A Flightless Vacation 不用飛的假期

Desperate to use up my remaining vacation days for the year, these past several weeks I have been taking a day off here and there. I would check the 10-day weather forecast, pick a sunny day and tell my secretary I wouldn’t come in to the office on so-and-so-day. And when the day finally arrives, I would head to the beach for a hassle-free "staycation." There would be no flight delays, no hefty hotel bills and no need to flash that Cheshire Cat smile in front of the camera. All there is to it is a simple, stress-free day all to myself.
Blue skies don’t come by very often in Hong Kong. You can count the number of clear days in a month with one hand. But today was one of those days. I threw a beach towel into my convertible and drove to Repulse Bay. Driving top down on a balmy November morning instantly put me in a good mood, making the 20-minute ride a treat in itself. The beach was almost empty, save for the clusters of Mainland Chinese tourists taking pictures on the far s…

Hong Kong State of Mind - Part 1 香港情懷-上卷

Once a month I spend a quiet evening in Wanchai. I will get a haircut, visit the big Chinese bookstore near Southorn Playground (修頓球場) and grab dinner from a neighborhood noodle house before heading home on a double-decker. The solitude is self-imposed and the private reverie cherished.

I had one of those evenings yesterday. I began the night at the hair salon, where a young apprentice named Durex gave me a wash followed by a pampering scalp massage befitting a world-class spa. I can never quite wrap my mind around why people here give themselves such bizarre names as “Concrete,” “Jackal” and “Lazy,” even though Lazy is a perfectly hardworking young lady who takes my orders at Starbucks. With names like that, how can they ever expect to be taken seriously in life?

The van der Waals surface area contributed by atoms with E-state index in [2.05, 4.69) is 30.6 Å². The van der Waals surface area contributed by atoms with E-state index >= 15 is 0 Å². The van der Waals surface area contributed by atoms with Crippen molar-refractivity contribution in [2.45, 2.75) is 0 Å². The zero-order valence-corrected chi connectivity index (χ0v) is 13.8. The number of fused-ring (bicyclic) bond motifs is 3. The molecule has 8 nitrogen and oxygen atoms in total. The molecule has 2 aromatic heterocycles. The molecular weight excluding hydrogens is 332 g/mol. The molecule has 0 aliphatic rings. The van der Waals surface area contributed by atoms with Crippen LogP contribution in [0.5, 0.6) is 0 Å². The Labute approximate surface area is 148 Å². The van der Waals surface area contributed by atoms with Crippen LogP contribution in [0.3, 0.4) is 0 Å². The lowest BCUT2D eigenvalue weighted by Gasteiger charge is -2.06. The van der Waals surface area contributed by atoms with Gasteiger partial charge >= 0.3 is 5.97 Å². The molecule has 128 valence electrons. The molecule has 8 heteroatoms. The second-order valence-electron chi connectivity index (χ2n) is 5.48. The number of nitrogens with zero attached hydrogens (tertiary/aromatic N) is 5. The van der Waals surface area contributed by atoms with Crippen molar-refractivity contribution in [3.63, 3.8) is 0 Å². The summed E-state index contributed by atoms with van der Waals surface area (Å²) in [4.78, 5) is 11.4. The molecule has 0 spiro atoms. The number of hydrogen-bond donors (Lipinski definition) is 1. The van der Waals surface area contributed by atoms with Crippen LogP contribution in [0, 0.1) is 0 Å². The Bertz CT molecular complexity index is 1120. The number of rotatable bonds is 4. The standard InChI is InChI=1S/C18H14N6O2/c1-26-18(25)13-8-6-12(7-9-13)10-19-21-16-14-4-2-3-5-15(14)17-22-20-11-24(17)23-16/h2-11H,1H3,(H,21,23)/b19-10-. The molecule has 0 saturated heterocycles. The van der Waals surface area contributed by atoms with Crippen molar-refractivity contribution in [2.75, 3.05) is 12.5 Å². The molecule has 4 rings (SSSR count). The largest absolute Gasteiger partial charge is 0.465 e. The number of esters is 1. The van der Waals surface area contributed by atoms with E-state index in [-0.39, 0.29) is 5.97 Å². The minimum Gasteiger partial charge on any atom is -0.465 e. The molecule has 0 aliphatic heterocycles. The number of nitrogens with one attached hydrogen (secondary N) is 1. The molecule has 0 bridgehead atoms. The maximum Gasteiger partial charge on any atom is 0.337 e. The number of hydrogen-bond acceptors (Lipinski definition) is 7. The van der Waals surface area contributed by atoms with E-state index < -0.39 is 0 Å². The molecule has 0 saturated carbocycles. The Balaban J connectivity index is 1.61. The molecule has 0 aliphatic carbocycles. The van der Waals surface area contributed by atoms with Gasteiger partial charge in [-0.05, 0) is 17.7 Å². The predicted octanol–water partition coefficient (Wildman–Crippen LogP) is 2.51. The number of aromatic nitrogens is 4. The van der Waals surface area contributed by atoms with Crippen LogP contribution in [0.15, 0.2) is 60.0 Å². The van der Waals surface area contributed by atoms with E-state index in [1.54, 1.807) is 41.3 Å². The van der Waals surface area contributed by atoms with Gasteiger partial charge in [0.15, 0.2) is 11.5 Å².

While my hairdresser snipped merrily away, I picked up the latest issue of GQ (British Edition) – one of my guilty pleasures – and started reading an article on Macau. I buried my head in the glossy pages while the young st…

Music that Makes You Weep 教人哭泣的音樂

People who know me know I love opera. I enjoy listening to it, watching it, singing it, writing about it and defending it. To the skeptics who question opera as a relevant art form, who write it off as pretentious and elitist, who balk at the idea of blasting an opera recording on the car stereo instead of Coldplay or Beyoncé, I urge them to spend a quiet evening at home and listen to a few arias by Montserrat Caballé, one of the most enduring and admired bel canto sopranos in the 20th Century. The Spanish native has earned a place in my heart as my favorite soprano of all time.

A good place to start is her Decca recording of “Signore, mi ascolta!” from Puccini’s Turandot and her EMI recording of “Era Piu Calmo?” – better known as the Willow Song – from Verdi’s Otello. Caballé’s voice is a gift from God. Her superb breathing technique and abdominal control allow her to melt hearts with her signature pianissimo and glissando, and to sustain some of the longest notes ever held in record…

Heaney Anyone? 希尼你懂嗎?

I teach high school English in my spare time. One of my students recently asked me for help with Shakespeare’s Othello and poetry by Seamus Heaney.